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Intel says CUDA will be nothing but a footnote in computer history

Intel and NVIDIA compete in many different ways. The most notable place we see competition between the two companies is in chipset manufacturing. Intel and NVIDIA also compete in the integrated graphics market where Intel’s integrated graphics chips lead the market.

NVIDIA started competing with Intel in the data processing arena with the CUDA programming language. Intel’s Pat Gelsinger, co-general manager of Intel’s Digital Enterprise Group, told Custom PC that NVIDIA’s CUDA programming model would be nothing more than an interesting footnote in the annals of computing history.

According to Gelsinger, programmers simply don’t have enough time to learn how to program for new architectures like CUDA. Gelsinger told Custom PC, “The problem that we’ve seen over and over and over again in the computing industry is that there’s a cool new idea, and it promises a 10x or 20x performance improvements, but you’ve just got to go through this little orifice called a new programming model. Those orifices have always been insurmountable as long as the general purpose computing models evolve into the future.”

The Sony Cell architecture illustrates the point according to Gelsinger. The Cell architecture promised huge performance gains compared to normal architectures, but the architecture still isn’t supported widely by developers.

Intel’s Larrabee graphics chip will be entirely based on Intel Architecture x86 cores says Gelsinger. The reason for this is so that developers can program for the graphics processor without having to learn a new language. Larrabee will have full support for APIs like DX and OpenGL.

NVIDIA’s CUDA architecture is what makes it possible to process complex physics calculations on the GPU, enabling PhysX on the GPU rather than CPU.

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RE: Mixed Metaphor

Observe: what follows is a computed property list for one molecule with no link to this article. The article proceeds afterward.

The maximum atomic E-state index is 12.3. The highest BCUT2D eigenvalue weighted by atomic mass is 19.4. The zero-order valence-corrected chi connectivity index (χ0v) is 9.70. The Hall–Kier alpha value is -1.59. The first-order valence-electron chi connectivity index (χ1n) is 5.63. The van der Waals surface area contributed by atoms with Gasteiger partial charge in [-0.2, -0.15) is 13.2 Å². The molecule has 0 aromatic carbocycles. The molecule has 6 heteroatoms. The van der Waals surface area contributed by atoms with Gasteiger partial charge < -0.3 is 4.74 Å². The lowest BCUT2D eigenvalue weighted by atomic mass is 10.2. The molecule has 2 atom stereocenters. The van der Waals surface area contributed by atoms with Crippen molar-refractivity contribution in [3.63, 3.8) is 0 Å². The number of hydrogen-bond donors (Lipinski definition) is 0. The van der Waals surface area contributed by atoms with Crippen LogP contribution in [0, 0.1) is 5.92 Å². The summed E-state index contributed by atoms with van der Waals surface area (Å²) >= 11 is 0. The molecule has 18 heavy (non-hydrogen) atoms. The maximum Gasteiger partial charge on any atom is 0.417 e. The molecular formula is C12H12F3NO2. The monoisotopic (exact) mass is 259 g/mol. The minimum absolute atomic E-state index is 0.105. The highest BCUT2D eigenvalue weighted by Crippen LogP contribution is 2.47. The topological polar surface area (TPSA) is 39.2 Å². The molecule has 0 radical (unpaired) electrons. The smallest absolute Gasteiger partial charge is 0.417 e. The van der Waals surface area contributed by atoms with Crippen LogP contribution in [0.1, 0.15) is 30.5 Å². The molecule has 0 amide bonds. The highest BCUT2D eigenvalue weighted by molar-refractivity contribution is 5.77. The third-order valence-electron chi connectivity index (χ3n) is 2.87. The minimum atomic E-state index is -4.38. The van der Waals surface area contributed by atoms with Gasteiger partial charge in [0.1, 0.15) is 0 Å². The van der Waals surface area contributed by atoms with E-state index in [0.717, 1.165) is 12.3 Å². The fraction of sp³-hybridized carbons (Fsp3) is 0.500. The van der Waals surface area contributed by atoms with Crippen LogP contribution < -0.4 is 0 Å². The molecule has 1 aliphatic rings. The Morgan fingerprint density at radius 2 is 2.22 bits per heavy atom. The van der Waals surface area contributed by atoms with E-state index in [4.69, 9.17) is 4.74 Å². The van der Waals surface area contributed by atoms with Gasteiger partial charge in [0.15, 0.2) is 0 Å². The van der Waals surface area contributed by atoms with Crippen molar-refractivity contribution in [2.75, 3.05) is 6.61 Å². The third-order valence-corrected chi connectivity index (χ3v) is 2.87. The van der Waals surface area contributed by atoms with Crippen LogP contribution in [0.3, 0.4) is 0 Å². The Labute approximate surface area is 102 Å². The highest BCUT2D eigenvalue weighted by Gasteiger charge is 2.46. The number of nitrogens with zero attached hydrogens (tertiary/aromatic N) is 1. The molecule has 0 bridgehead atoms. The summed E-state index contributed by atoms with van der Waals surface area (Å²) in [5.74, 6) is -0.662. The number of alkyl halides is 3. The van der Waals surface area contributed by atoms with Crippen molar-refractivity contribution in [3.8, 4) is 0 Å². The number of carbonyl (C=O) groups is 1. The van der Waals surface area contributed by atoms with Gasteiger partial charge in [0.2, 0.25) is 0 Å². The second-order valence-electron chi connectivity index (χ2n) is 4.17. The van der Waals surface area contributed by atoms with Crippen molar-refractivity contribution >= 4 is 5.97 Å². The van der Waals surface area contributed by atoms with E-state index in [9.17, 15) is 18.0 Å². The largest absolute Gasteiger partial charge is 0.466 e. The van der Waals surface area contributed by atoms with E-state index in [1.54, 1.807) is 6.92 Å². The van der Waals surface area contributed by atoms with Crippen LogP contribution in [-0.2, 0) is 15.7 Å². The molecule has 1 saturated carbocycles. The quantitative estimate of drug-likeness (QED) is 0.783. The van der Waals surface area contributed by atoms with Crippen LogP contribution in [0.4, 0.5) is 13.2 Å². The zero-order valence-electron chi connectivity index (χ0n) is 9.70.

By drando on 7/2/2008 2:01:19 PM , Rating: 4
Not that I disagree with you; I just thought of this when reading your comment:

Aoccdrnig to a rscheearch at an Elingsh uinervtisy, it deosn't mttaer in waht oredr the ltteers in a wrod are, the olny iprmoetnt tihng is taht the frist and lsat ltteer is at the rghit pclae. The rset can be a toatl mses and you can sitll raed it wouthit porbelm. Tihs is bcuseae we do not raed ervey lteter by it slef but the wrod as a wlohe.

RE: Mixed Metaphor
By TheDoc9 on 7/2/2008 3:11:02 PM , Rating: 3
nice, pissed me off to read it tuhogh.

RE: Mixed Metaphor
By Clauzii on 7/2/2008 3:31:00 PM , Rating: 2

RE: Mixed Metaphor
By GroBemaus on 7/2/2008 3:49:05 PM , Rating: 2
Yeah, nice. I've heard that before somewhere...

RE: Mixed Metaphor
By blaster5k on 7/2/2008 5:10:06 PM , Rating: 5
Well, I'll be damned. I actually had little difficulty reading that. You learn something new every day...

RE: Mixed Metaphor
By Alexstarfire on 7/2/2008 5:51:23 PM , Rating: 3
Already knew that, but it just goes to show how great an average brain is. Pattern recognition is off the charts.

RE: Mixed Metaphor
By jordanclock on 7/2/08, Rating: -1
RE: Mixed Metaphor
By gaakf on 7/2/2008 7:48:59 PM , Rating: 1

RE: Mixed Metaphor
By Clauzii on 7/3/2008 5:11:10 PM , Rating: 2
And so is DT's rating system if You F-Word it :)

RE: Mixed Metaphor
By loki7154 on 7/3/2008 12:26:59 AM , Rating: 3
This is clearly wrong. For instance, compare the following three sentences:

1) A vheclie epxledod at a plocie cehckipont near the UN haduqertares in Bagahdd on Mnoday kilinlg the bmober and an Irqai polcie offceir

2) Big ccunoil tax ineesacrs tihs yaer hvae seezueqd the inmcoes of mnay pneosenirs

3) A dootcr has aimttded the magltheuansr of a tageene ceacnr pintaet who deid aetfr a hatospil durg blendur

All three sentences were randomised according to the "rules" described in the meme. The first and last letters have stayed in the same place and all the other letters have been moved.

RE: Mixed Metaphor
By gaakf on 7/3/2008 12:53:04 AM , Rating: 2
Actually I found all three sentences easy to read. Not only because the first and last letters were the same but also because of....CONTEXT.

RE: Mixed Metaphor
By SlyNine on 7/3/2008 3:56:51 AM , Rating: 2
I had no problems reading that.

"If you look at the last five years, if you look at what major innovations have occurred in computing technology, every single one of them came from AMD. Not a single innovation came from Intel." -- AMD CEO Hector Ruiz in 2007
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